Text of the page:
The Stack Archive

LinkedIn data breach leads to hacking of Zuckerberg’s social network accounts

Mon 6 Jun 2016

Facebook founder Mark Zuckerberg has proven to be the highest-profile victim of the recent LinkedIn data breach, as his Twitter and Pinterest accounts were hacked and defaced on Sunday.

Saudi Arabian hacker group OurMine has claimed responsibility for the defacements, and said that it used Zuckerberg’s login details included in the 2012 hack of 65 million LinkedIn accounts – and that the most powerful individual in the global tech scene re-used the very low-security password ‘dadada’ for both accounts.

OurMine tweeted the details of the hack before its Twitter account (Wayback Machine) was suspended. ‘Hey @finkd we got access to your Twitter & Instagram & Pinterest, we are just testing your security, please dm us’

Facebook has denied additional claims that Zuckerberg’s Instagram account was also compromised during the attacks, with a spokesperson for the social network stating “No Facebook systems or accounts were accessed… The affected accounts have been re-secured.”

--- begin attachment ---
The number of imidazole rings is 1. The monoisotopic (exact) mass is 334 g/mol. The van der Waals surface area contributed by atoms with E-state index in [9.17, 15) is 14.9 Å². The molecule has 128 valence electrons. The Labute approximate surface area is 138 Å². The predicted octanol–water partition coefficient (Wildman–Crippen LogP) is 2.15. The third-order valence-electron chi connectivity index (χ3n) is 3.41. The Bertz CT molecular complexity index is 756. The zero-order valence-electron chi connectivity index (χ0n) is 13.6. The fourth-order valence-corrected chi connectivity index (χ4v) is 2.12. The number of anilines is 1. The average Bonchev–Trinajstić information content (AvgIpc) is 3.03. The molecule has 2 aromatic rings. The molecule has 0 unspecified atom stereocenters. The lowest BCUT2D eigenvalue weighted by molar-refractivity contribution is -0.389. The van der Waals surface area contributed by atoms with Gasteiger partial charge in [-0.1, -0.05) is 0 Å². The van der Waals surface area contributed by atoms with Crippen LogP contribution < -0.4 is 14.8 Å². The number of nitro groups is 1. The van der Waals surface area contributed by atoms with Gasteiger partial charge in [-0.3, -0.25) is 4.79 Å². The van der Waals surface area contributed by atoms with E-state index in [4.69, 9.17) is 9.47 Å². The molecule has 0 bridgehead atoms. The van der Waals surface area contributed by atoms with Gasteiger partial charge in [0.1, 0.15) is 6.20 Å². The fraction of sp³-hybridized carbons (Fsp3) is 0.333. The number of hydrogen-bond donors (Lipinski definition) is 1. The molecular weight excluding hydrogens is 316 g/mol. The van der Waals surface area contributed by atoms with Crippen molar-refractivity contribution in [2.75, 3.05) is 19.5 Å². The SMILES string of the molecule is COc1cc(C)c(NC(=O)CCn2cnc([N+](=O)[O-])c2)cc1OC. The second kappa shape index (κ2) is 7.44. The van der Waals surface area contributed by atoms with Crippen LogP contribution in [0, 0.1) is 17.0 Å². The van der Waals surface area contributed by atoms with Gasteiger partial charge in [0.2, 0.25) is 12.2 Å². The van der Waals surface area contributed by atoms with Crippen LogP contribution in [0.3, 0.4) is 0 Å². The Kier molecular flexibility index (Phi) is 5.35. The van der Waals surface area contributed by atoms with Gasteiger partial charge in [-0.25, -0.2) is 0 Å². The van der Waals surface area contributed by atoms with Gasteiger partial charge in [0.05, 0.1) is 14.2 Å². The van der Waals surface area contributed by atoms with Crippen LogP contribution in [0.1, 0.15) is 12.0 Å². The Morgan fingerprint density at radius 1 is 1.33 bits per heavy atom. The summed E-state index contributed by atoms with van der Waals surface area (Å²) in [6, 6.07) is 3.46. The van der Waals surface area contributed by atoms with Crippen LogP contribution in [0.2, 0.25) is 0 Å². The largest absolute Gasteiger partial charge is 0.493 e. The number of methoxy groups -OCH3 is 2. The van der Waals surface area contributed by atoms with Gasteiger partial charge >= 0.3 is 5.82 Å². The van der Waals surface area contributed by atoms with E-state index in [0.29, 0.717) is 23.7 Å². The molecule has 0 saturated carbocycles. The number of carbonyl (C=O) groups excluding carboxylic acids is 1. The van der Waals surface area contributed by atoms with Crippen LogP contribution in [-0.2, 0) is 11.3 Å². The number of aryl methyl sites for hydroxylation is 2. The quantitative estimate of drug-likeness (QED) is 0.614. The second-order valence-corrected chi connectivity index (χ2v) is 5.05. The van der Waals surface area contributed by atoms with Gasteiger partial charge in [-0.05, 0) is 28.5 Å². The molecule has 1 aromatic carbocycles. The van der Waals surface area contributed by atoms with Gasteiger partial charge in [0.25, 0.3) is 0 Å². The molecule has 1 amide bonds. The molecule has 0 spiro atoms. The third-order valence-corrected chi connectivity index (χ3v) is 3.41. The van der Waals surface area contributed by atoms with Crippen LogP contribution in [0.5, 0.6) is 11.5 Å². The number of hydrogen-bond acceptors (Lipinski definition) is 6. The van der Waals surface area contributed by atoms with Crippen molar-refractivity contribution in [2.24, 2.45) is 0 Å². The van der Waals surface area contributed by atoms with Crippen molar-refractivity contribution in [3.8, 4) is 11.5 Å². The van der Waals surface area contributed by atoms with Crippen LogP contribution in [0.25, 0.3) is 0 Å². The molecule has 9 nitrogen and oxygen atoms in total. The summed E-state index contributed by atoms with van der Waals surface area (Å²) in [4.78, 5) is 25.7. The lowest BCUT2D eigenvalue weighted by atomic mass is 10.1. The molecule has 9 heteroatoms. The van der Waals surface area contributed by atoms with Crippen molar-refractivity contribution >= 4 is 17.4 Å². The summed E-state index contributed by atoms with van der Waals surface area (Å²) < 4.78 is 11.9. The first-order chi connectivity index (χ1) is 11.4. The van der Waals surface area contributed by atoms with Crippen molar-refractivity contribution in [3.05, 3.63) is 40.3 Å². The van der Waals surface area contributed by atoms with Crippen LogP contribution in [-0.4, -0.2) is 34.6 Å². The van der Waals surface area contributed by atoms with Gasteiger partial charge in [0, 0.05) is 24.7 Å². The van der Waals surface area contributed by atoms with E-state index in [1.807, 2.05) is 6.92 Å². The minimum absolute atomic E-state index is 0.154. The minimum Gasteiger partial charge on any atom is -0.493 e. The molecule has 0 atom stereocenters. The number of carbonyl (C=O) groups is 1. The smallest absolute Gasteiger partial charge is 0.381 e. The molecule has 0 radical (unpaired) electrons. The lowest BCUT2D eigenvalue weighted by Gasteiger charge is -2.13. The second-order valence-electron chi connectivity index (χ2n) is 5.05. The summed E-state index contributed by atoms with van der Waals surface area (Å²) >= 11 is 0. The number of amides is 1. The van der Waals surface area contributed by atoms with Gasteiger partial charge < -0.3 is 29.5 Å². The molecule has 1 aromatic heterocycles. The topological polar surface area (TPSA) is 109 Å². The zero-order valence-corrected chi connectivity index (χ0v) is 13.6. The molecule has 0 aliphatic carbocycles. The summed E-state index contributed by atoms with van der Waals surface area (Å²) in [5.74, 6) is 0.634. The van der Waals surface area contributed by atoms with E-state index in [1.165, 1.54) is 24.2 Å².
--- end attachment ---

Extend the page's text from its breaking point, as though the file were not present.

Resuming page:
The full extent of the LinkedIn breach was not apparent when the data was stolen in 2012, with LinkedIn later admitting that 100 million additional user/pass combos had been compromised. In the middle of last month a hacker calling themselves ‘peace’ offered up a total of 167 million login pairs for sale at 5 bitcoins (approx. $2,200)at Dark Web marketplace ‘The Real Deal’ – apparently this is the transaction that has led to the Zuckerberg breach.

Since the passwords were encrypted without salting (a randomising process which obscures the encryption algorithm and makes decryption far more problematic), the entire database proved crackable in a mere three days.

In February of 2015 LinkedIn agreed to pay $1.25 million to settle a class-action lawsuit from members who had been affected by the 2012 data hack – though at $50 a claimant, no-one stood to be much enriched out of the settlement.

Zuckerberg’s Twitter account has been inactive since prior to the LinkedIn breach, despite over 400,000 followers, with the last post dated 18th January 2012.

The re-use of such a simple password doubtless led OurMine to try it on several other accounts and systems belonging to the Facebook multi-billionaire – the ultimate peril of creating an easily memorable password without an underlying, personalised system to make it a harder prospect for crackers. However, if cloud-side storage doesn’t salt or provide adequate security in general, no amount of tips or tricks is likely to help much.

Related: How to turn your terrible password into one that will take 13 nonillion years to crack – without really changing it


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